Ease your burden and inspire greater ownership by inviting employees to take the lead in preparing for and discussing the review. Offer a structure or set of questions so they can gather their own data and draw their own conclusions. If your organization doesn’t have this in place, consider questions such as:
- What have you accomplished during the first half of this year?
- What achievements are you most proud of?
- What was the positive effect of your achievements on others — including coworkers and customers? On the department? On the organization?
- How have you grown? What have you learned over the past six months?
- What do you want to accomplish between now and the end of the year?
- What will you need (resources, development, support, etc.) to make this happen?
While you’re at it, flip the air-time ratio as well. Make sure that your questions outnumber your statements. Approach the conversation with genuine curiosity and a desire to understand the employee’s experience. Listen deeply to the words and what’s behind and beyond them. And respond with empathy and humanity, balancing grace with accountability.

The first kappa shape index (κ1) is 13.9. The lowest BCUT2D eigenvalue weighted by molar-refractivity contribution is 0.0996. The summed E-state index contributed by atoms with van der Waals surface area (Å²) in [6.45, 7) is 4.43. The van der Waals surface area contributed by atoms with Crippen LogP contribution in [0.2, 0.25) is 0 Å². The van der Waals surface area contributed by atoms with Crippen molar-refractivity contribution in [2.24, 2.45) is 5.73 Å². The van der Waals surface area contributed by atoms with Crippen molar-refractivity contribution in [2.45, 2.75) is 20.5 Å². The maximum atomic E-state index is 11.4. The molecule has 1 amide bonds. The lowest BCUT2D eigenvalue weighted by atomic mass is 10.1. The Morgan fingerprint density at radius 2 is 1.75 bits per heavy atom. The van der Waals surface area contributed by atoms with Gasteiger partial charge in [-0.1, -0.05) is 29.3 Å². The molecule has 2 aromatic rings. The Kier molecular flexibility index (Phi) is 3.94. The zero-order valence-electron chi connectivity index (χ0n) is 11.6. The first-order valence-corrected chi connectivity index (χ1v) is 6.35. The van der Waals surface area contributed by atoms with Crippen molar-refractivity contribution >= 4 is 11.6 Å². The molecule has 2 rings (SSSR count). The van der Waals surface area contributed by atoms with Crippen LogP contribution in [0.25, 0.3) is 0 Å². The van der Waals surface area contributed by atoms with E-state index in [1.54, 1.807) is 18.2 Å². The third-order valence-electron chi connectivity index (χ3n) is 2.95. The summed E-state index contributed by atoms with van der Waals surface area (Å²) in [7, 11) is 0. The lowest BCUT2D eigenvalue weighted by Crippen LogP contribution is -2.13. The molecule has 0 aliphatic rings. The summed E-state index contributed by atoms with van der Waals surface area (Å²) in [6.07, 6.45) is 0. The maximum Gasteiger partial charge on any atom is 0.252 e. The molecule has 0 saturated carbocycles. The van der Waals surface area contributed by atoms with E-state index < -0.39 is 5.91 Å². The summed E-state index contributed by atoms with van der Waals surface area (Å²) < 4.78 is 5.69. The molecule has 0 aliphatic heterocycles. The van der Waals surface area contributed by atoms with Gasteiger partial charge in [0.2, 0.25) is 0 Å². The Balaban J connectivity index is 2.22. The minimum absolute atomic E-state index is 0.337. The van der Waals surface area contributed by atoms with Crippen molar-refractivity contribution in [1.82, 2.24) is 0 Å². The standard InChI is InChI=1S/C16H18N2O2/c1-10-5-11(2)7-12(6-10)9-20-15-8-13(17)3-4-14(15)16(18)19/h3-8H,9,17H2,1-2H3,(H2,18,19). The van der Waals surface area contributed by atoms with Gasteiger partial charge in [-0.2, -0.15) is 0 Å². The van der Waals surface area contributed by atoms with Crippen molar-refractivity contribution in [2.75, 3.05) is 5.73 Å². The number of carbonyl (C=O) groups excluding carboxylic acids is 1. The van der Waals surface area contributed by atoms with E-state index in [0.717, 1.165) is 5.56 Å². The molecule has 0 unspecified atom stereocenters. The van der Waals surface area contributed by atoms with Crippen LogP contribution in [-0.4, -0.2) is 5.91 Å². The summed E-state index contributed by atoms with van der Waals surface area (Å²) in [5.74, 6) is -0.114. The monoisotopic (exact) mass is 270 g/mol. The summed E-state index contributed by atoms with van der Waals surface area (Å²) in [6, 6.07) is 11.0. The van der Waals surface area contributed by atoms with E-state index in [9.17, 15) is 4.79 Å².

With a significant portion of the workforce considering resigning, a well-handled midyear review is a powerful opportunity to connect, demonstrate respect and value, and perhaps inspire greater engagement and retention.
2. De-emphasize the document
While the organization needs properly executed paperwork, the form itself does little to help others perform and grow. Don’t make the meeting a tedious walk through of what you both have already shared.
Instead, turn the document review into both parties’ prework. This way, you can use the valuable face time (in person or virtually) to celebrate high points, explore differences and engage in problem-solving and future planning.
3. Unpack the unassuming
Rather than trying to cover six months of performance in an hour, consider identifying one or two specific events and spending your time discussing those in depth. Select examples that the employee may not even remember as significant but that speak to important skills, dimensions of the job or impact.